Red = Green: Sustainability at Fairfield University, a new website is launched



At Fairfield University, it's easy being green.

Image: GreenThe Jesuit institution just debuted a new website, "Red = Green: Sustainability at Fairfield" (http://fairfield.edu/green), chronicling the university's growing sustainability movement that has touched all corners of campus. The site is a presentation of the university's Campus Sustainability Committee (CSC) and Web Communications.

"What is most remarkable about Fairfield's sustainability movement is that it is campus-wide," said David Frassinelli, associate vice president of Facilities Management and CSC chair. "Environmentally conscious projects have been implemented by all walks of life on campus, including the administration, students, faculty and staff members. It seems everyone is on the same page."

No longer "From Red to Green" - the previous name for the University's green movement - Fairfield is now an all-green institution, as indicated by being listed in Princeton Review's 2010 "Guide to 286 Green Colleges," and being labeled a Sierra Club Cool School two years running. In addition, the U.S. Environmental Protection Agency (EPA) honored the university with a 2010 Energy Star CHP Award for its energy smart combined heat and power plant. The green movement was kick started several years ago. If you ask campus administrators why, many bring up Dr. Dina Franceschi, associate professor of economics. Creative and determined, she led a push for a more coordinated effort, observed CSC member James Fitzpatrick, assistant vice president of student affairs. "It snowballed and continues to grow every day," he said.

The new website provides a snapshot of focus areas, such as 'teaching and research,' 'living and learning,' 'campus sustainability projects,' and avenues to 'get involved.'

Information on the College of Arts & Sciences' growing Program on the Environment, directed by David Downie, Ph.D.; Arts & Minds programming on sustainability issues; and the new Environmental Life Residential College point to how broad and deep the green movement is on Fairfield's campus. Highlights also include faculty/student research collaborations such as the Leon, Nicaragua water project and the campus garden spearheaded by professors Jen Klug and Tod Osier with Dana August, a senior.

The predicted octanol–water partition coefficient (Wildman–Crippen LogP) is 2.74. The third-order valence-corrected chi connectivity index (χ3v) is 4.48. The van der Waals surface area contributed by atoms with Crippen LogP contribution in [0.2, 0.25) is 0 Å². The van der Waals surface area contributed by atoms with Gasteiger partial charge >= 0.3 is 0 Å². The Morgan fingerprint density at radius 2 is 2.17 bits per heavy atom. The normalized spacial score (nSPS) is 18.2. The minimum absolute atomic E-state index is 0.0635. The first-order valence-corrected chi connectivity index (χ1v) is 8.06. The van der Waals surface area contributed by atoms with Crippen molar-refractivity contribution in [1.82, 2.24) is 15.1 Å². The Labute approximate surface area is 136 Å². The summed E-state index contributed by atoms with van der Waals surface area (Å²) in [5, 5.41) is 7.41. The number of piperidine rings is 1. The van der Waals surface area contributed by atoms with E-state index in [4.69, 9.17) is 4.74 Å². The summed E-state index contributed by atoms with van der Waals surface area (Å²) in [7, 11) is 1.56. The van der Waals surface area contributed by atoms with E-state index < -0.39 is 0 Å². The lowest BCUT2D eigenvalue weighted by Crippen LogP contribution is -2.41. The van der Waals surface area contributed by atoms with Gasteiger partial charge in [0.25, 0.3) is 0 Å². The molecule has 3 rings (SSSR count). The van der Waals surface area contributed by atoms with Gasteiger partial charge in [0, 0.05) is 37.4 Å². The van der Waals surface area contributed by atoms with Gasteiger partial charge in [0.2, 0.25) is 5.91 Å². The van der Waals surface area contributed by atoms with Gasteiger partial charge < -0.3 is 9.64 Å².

Future web features will include links to live dashboards - windows into the heat and electrical usage by campus apartment and 'carbon footprint per bed.' All campus buildings are being either built or retrofitted with energy conserving components.

"The green site is designed to grow alongside Fairfield's green movement," said Lisa Calderone, Web Communications editor. "From academics to student life to campus infrastructure, 'Red = Green: Sustainability at Fairfield' is the online resource for our environmentally-minded constituents."

Fairfield has gone far in the four years since Rev. Jeffrey P. Von Arx, S.J., signed the American College & University Presidents Climate Commitment [ACUPCC] and the CSC Committee was subsequently formed. Fr. von Arx joined 500 other university presidents and chancellors who agreed to harness the influence of their respective institutions to address global warming and achieve climate neutrality for their campuses. It has many results at Fairfield: In fiscal year 2009-10, the university reduced its carbon footprint by 7%.

Born out of the ACUPCC, the CSC, comprised of administrators, faculty, staff, and students, is charged with helping set the university's goals and evaluating its progress with regards to sustainability.

There is another reason for Fairfield's commitment to the environment: As a Jesuit university, it is committed to the belief that all humans have a responsibility for all creation. Franceschi said, noting responsible living is very much in line with the Jesuit ideals, "It's learning to be good stewards of the earth."

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Media Contact: Meg McCaffrey, (203) 254-4000, ext. 2726, mmccaffrey@fairfield.edu

Posted on February 18, 2011

Vol. 43, No. 209